Pension Funds Second Amendment Bill:deliberations

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Finance Standing Committee

05 September 2001
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Meeting report

FINANCE PORTFOLIO COMMITTEE

FINANCE PORTFOLIO COMMITTEE
6 September 2001
PENSION FUNDS SECOND AMENDMENT BILL: DELIBERATIONS

Chairperson:
Ms Hogan

DOCUMENTS HANDED OUT
Pension Funds Second Amendment Bill [B41-2001] at
http://www.treasury.gov.za
Working draft of the Pension Funds Second Amendment Bill with amendments included

SUMMARY
The Bill in its amended form was handed out. There were many errors and incorrect numbering and the document needs to be rectified. Two clauses in this document were relevant to the discussion in the meeting: the amendment to Clause 15 L on Specialist Tribunal and on Employer and Member Surplus Accounts. Also dealt with were what regulations can be included in the Bill.

MINUTES
Regulations to be included in the Bill
Mr Andrew (FSB) said that S15B(3) would be deleted in its entirety and replaced with the following:

The new S15B(3) also has 4 subsections from (a) – (b). The first two subsections namely (a) and (b) are the ones that incorporate the regulations into the Bill.

S15(3)(a) states that the board shall determine who may participate in the apportionment of actuarial surplus. It will include existing members and all former members, or who experienced conversion from 1 January 1980 to the surplus apportionment date. At this point the committee took a principle decision that all former members can benefit and that there would be no discrimination on the basis of how a member left the fund. The clause continues to say that the registrar can exclude former members from benefiting if there are insufficient records provided that reasonable steps were taken to obtain the records, to construct the records from employer records or any fund that a member transferred to, to obtain records from the former members themselves following and advertisement on a national basis. The clause gives former members 6 months to come forward and after nine months they can be excluded.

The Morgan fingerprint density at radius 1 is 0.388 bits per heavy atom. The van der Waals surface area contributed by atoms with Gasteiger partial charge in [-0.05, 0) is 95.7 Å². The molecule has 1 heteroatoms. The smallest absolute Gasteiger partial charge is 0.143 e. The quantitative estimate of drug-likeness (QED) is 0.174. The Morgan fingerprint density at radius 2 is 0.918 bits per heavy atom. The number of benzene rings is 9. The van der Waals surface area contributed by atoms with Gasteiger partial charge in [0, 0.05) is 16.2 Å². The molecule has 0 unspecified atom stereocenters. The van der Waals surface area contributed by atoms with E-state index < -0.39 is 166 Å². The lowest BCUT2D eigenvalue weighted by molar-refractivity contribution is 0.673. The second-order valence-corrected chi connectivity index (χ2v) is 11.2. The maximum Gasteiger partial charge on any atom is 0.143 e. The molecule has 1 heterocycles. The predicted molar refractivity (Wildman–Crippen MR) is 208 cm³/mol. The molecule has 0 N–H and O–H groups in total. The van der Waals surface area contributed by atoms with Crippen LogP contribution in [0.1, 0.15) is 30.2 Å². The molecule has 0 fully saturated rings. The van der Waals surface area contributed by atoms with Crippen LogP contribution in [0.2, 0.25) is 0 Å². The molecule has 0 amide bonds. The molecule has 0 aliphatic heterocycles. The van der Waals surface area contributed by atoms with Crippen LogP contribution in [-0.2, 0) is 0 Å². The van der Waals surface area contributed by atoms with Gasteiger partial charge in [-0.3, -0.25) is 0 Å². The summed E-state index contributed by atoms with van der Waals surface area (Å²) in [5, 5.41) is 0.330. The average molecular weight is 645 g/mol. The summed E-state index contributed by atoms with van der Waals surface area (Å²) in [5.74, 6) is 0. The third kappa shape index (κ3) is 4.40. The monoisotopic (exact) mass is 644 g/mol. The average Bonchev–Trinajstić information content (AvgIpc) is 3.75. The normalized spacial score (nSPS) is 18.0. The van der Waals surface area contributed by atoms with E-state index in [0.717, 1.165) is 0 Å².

Mr Andrew (FSB) said that many funds do have complete records.

Ms Hogan asked if organised labour should not be involved in the process to track down former members.

Dr De La Rey said that flexibility is needed so they need to let the registrar determine the procedure because some funds are localised so it is too expensive to advertise nationally.

Ms Hogan said that she was not referring to advertising but all she wanted was for organised labour to be involved in finding the members. Even more so since unions were not represented on boards of DB funds.

Prof. Turok suggested that they just add as another proviso that the records of labour must be used to tack down former members if applicable. This was agreed.

Mr Booi (ANC) was concerned that the 9 month cut off date would be unfair to people who really do not know about their entitlement and cannot be reached.

Mr Andrew (FSB) said that they could use the same mechanism as insurance companies. When demutualisation took place the unclaimed benefits for known beneficiaries was put aside. They were given upto 5 years to come and collect.

Mr Andrew (DP) distinguished between former members who are known but cannot be traced and former members that nobody knows exist.

Mr Masilela (Treasury) suggested two cut off dates. One for unclaimed benefits and one for former members that are not known.

Ms Hogan agreed with this proposal and asked the drafters to draft something that reflect that.

The second sub clause, namely S15B(3)(b) incorporates the conditions under which the surplus allocated to the employer can be credited to the employer surplus account.